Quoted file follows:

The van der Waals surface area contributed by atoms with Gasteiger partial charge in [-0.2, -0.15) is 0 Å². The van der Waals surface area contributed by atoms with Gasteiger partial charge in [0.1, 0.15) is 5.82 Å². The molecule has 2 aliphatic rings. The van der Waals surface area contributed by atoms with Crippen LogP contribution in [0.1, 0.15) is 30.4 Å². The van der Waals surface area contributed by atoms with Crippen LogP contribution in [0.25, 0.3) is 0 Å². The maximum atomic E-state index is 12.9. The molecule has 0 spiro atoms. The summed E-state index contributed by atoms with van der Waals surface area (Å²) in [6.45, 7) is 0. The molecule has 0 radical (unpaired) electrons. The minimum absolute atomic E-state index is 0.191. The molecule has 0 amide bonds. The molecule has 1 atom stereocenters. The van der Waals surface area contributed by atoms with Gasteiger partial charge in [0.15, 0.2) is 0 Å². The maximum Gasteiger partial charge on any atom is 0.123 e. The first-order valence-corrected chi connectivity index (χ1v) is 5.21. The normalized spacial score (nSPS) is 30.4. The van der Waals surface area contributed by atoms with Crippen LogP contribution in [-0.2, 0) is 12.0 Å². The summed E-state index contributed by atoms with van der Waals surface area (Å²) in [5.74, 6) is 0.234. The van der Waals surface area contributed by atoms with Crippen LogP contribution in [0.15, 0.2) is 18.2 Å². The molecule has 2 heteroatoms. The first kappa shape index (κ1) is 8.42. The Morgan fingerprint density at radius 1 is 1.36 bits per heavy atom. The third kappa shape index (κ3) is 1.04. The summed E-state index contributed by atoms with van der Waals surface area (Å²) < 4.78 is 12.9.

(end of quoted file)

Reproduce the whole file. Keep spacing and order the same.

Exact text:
The van der Waals surface area contributed by atoms with Gasteiger partial charge in [-0.2, -0.15) is 0 Å². The van der Waals surface area contributed by atoms with Gasteiger partial charge in [0.1, 0.15) is 5.82 Å². The molecule has 2 aliphatic rings. The van der Waals surface area contributed by atoms with Crippen LogP contribution in [0.1, 0.15) is 30.4 Å². The van der Waals surface area contributed by atoms with Crippen LogP contribution in [0.25, 0.3) is 0 Å². The maximum atomic E-state index is 12.9. The molecule has 0 spiro atoms. The summed E-state index contributed by atoms with van der Waals surface area (Å²) in [6.45, 7) is 0. The molecule has 0 radical (unpaired) electrons. The minimum absolute atomic E-state index is 0.191. The molecule has 0 amide bonds. The molecule has 1 atom stereocenters. The van der Waals surface area contributed by atoms with Gasteiger partial charge in [0.15, 0.2) is 0 Å². The maximum Gasteiger partial charge on any atom is 0.123 e. The first-order valence-corrected chi connectivity index (χ1v) is 5.21. The normalized spacial score (nSPS) is 30.4. The van der Waals surface area contributed by atoms with Crippen LogP contribution in [-0.2, 0) is 12.0 Å². The summed E-state index contributed by atoms with van der Waals surface area (Å²) in [5.74, 6) is 0.234. The van der Waals surface area contributed by atoms with Crippen LogP contribution in [0.15, 0.2) is 18.2 Å². The molecule has 2 heteroatoms. The first kappa shape index (κ1) is 8.42. The Morgan fingerprint density at radius 1 is 1.36 bits per heavy atom. The third kappa shape index (κ3) is 1.04. The summed E-state index contributed by atoms with van der Waals surface area (Å²) < 4.78 is 12.9.